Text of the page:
Recent studies have found evidence of a negative association between economic complexity and inequality at the country level. Moreover, evidence suggests that sophisticated economies tend to outsource products that are less desirable (e.g. in terms of wage and inequality effects), and instead focus on complex products requiring networks of skilled labor and more inclusive institutions. Yet the negative association between economic complexity and inequality on a coarse scale could hide important dynamics at a fine-grained level. Complex economic activities are difficult to develop and tend to concentrate spatially, leading to 'winner-take-most' effects that spur regional inequality in countries. Large, complex cities tend to attract both high- and low-skills activities and workers, and are also associated with higher levels of hierarchies, competition, and skill premiums. As a result, the association between complexity and inequality reverses at regional scales; in other words, more complex regions tend to be more unequal. Ideas from polarization theories, institutional changes, and urban scaling literature can help to understand this paradox, while new methods from economic complexity and relatedness can help identify inclusive growth constraints and opportunities.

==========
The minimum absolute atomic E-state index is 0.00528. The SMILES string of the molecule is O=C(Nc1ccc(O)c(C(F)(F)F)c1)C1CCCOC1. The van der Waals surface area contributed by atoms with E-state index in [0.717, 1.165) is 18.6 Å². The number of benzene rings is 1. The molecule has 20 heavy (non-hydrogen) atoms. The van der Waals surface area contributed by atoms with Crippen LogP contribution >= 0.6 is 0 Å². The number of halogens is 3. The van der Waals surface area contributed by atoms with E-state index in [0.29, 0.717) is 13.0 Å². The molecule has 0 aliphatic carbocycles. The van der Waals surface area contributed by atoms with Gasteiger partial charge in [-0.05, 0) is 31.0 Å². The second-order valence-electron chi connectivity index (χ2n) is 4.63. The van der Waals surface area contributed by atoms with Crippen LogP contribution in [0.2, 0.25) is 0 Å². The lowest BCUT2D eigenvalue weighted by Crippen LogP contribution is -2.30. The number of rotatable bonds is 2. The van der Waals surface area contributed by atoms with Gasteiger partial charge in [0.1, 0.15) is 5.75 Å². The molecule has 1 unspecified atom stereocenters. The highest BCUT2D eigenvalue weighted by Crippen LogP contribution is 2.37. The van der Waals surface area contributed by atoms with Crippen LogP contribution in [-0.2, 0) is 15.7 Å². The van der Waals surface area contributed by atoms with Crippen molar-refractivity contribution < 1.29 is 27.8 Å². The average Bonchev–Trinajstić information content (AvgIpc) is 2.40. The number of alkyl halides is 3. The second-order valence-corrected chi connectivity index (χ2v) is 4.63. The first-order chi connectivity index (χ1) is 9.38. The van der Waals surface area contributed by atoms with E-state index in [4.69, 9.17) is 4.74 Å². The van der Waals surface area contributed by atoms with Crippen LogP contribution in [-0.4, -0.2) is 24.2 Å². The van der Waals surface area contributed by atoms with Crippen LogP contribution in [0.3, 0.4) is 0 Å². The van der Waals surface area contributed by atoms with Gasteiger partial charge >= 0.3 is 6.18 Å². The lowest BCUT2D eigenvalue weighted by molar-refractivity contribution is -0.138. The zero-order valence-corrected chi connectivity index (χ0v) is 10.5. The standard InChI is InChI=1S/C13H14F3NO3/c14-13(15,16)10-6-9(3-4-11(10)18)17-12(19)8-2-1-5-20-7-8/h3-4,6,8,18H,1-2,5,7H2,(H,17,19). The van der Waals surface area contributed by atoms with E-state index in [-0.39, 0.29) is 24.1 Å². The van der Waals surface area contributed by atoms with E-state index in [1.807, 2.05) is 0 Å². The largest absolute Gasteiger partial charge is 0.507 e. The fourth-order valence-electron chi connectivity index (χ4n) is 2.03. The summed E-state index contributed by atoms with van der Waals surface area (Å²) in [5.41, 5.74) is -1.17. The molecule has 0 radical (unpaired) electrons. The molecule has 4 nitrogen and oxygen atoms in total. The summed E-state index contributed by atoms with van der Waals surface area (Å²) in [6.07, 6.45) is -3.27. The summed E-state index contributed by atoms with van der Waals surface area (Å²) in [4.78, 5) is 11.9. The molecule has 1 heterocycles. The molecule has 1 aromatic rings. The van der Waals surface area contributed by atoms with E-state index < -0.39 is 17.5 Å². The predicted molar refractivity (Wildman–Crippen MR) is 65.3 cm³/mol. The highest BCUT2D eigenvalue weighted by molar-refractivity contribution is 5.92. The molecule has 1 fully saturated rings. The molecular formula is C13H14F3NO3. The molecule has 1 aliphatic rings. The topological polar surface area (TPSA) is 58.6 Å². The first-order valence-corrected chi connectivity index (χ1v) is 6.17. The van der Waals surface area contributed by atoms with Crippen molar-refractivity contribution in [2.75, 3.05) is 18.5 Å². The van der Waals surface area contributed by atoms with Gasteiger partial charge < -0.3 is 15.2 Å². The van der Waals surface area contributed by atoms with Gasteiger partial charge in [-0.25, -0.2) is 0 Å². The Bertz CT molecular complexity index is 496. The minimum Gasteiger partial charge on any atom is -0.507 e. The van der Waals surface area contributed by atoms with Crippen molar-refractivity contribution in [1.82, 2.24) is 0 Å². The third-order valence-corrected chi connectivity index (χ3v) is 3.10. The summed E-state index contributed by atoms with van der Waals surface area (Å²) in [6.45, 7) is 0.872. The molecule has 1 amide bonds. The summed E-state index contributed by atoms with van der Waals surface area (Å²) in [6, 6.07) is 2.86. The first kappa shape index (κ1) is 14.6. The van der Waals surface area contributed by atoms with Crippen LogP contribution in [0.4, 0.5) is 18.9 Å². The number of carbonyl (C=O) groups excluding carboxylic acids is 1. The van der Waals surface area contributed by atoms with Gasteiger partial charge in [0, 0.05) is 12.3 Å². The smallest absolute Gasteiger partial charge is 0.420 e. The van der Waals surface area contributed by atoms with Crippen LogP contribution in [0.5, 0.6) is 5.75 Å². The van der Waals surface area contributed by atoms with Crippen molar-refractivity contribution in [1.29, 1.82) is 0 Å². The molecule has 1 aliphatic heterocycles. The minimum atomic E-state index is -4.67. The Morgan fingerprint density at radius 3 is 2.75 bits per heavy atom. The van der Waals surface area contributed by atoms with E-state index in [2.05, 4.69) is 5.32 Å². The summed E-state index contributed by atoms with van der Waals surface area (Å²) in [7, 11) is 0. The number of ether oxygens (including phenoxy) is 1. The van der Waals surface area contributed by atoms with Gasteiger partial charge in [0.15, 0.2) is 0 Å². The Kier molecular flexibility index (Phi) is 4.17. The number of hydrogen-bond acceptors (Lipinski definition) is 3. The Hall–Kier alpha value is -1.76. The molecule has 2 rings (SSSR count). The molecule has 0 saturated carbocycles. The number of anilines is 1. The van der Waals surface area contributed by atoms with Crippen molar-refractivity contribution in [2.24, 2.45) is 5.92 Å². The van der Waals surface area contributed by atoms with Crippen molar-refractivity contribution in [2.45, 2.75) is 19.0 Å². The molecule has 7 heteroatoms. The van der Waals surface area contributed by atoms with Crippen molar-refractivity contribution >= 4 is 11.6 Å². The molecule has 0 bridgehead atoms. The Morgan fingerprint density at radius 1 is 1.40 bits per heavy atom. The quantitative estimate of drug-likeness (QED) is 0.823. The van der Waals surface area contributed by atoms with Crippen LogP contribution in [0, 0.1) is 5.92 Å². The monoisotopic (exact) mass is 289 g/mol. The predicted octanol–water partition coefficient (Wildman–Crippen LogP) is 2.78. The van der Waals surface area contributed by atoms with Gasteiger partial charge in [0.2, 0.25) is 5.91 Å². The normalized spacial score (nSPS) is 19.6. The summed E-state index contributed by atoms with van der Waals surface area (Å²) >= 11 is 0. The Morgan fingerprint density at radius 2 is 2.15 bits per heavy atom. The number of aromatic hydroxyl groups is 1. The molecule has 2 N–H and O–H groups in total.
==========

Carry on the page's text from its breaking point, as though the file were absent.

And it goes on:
- General Economics (econ.GN)
- Economics and business